It seems to me that analysing everything to the tiniest degree takes joy and spontaneity out of life. I admit, being mindful can make for better decision making and therefor better outcome, but do you want to be around me if I am so thoroughly earnest?
I think i get what you mean and being too analytical can seem strange because one will definitely be no fun at a party nor is one likely to participate to begin with. However being constantly serious and ardently training is going to make one more happy and one will be able to benefit other people in a far more useful way.
Its okay if thats your nature,there is nothing really wrong ,thats what you discover from mindfulness ,there are dimensions in life ,not all people are going to be mindful or anything in particular.Analysis thats also a dimension of life ,it also has its own beauty ,attachment to a dimension is the issue but that is also natural and happens ,from that understanding one is spontaneous even in analysis ,analysis then comes out of your spontaneity ,spontaneity is not against it ,it simply chose to do it.The spontaneity of another person may choose intellect or basketBall they are all dimensions of life.
One of the oddest concepts in Buddhism is "neutral feeling." The neutral feeling is neither pleasant nor painful. And how should we deal with that neutral feeling?
The underlying tendency to ignorance should be given up when it comes to neutral feeling.” MN44
In other words, we should not wallow in "meh indifference" when feeling neutral. Instead, we should understand:
“What is the counterpart of neutral feeling?” “Ignorance.”
“What is the counterpart of ignorance?” “Knowledge.”
Knowledge requires effort, practice and insight. It also requires restraint. And restraint is important given that thinking is one of the six senses. In particular they:
know a thought with their mind. If it’s pleasant they don’t hold on to it, and if it’s unpleasant they don’t dislike it. They live with mindfulness of the body established and a limitless heart. sn35.247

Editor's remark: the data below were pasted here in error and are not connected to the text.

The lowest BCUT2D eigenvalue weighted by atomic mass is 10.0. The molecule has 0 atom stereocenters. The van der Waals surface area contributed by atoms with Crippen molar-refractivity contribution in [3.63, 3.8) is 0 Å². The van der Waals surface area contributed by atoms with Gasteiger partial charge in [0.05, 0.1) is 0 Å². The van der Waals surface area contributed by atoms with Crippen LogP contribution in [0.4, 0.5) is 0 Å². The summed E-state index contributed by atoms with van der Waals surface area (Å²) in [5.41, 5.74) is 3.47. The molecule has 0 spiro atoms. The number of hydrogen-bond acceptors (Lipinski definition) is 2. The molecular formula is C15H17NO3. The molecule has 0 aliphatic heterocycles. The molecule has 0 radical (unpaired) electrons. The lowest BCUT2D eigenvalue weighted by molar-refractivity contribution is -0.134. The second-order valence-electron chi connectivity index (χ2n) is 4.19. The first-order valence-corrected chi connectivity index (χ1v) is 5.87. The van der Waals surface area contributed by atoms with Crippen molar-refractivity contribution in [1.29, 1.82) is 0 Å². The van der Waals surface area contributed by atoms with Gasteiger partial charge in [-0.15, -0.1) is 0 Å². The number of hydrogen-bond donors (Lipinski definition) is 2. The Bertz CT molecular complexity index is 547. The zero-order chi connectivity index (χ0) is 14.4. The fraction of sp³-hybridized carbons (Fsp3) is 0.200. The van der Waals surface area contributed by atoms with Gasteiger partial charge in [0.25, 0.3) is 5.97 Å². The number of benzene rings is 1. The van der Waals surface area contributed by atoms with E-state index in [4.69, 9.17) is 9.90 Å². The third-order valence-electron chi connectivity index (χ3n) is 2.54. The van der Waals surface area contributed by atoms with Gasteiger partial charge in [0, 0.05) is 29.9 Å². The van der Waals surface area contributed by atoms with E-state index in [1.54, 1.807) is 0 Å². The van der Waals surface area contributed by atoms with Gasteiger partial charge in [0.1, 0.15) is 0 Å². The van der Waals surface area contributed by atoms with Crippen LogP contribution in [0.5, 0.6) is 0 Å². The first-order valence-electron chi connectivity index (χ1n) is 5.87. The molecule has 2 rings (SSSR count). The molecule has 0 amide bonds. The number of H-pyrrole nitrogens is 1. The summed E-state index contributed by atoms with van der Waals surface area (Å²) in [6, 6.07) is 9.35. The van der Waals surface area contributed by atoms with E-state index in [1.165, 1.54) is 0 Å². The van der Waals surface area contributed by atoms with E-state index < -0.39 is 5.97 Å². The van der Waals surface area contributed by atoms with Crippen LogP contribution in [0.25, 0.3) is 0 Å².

In other words analysis paralysis is not mindful practice. Nor is blind action taken in ignorance without thought to consequence. Right mindfulness balances effort with restraint guided by right view.
What do you think?
When the thought is binding you the truth is hidden
for everything is murky and unclear. And the burdensome practice of judging
brings annoyance and weariness. What benefit can be derived
from distinctions and separations?
Training is, first and foremost, about intimacy. You can't be fully and wholeheartedly intimate with the world if you are caught up in internal analysis. The smallest, discursive thought sets you miles apart from experiencing the way. Just let things be in there own way. Don't actively seek enlightenment. Don't actively try to be mindful. When you walk, really walk. When you eat, really eat. If there is even a single remainder of your mind that isn't fully walking or fully eating, you've gone astray.
If the eye never sleeps,
all dreams will naturally cease.
If the mind makes no discriminations,
the ten thousand things are as they are,
of single essence.
(Quotes from the Verses on the Trusting Heart)
There is a misnomer here. Mindfulness does not equal analytical. In fact, being analytical can be antithesis of the mindfulness.
In example: For instance, when I am greeted by a friend, I will get happy. Now if I were to analyze this, my mind may say this feeling is rising due to some mental quality and this related to some form of bhāvanā or one could dive deeper and put it into terms of conciousness in the Yogacara tradition.
In a mindfulness approach, one would see that happiness is rising from the base of my chest and one may realize that we long for that feeling. Simply noting it, but not analyzing its means or it's path.
It is said that if one were to try and understand the complex interworkings of kamma, their head would explode. Kamma and Pratītyasamutpāda are nonlinear functions. We must learn to understand them through observation, which adds to why we cannot learn the dhamma through words but practice alone. In short, yes you can be too analytical, but one can not be too mindful.
Note: One may feel stress from being "mindful", but indeed they are not being truly mindful. Typically this comes from judgemental noting, rather than noting and feeling for what is truly going on. If your mindfulness is tiring, it is not being done correctly.
Practice Notes: If you find that you are taking joy from being too analytical, try watching that analysis. What type of views are you holding with the analysis? Are you trying to be a "good" buddhist? Are you reinforcing views that you are not good enough? So on and so forth. The true beauty of Buddhism comes from watching the arising and ceasing of phenomena. Watch the happiness arise, watch the mind cling, and then watch the mind release from that clinging. Watch the experiencing of freedom in that moment.
May you be safe. May you be happy. May you be free.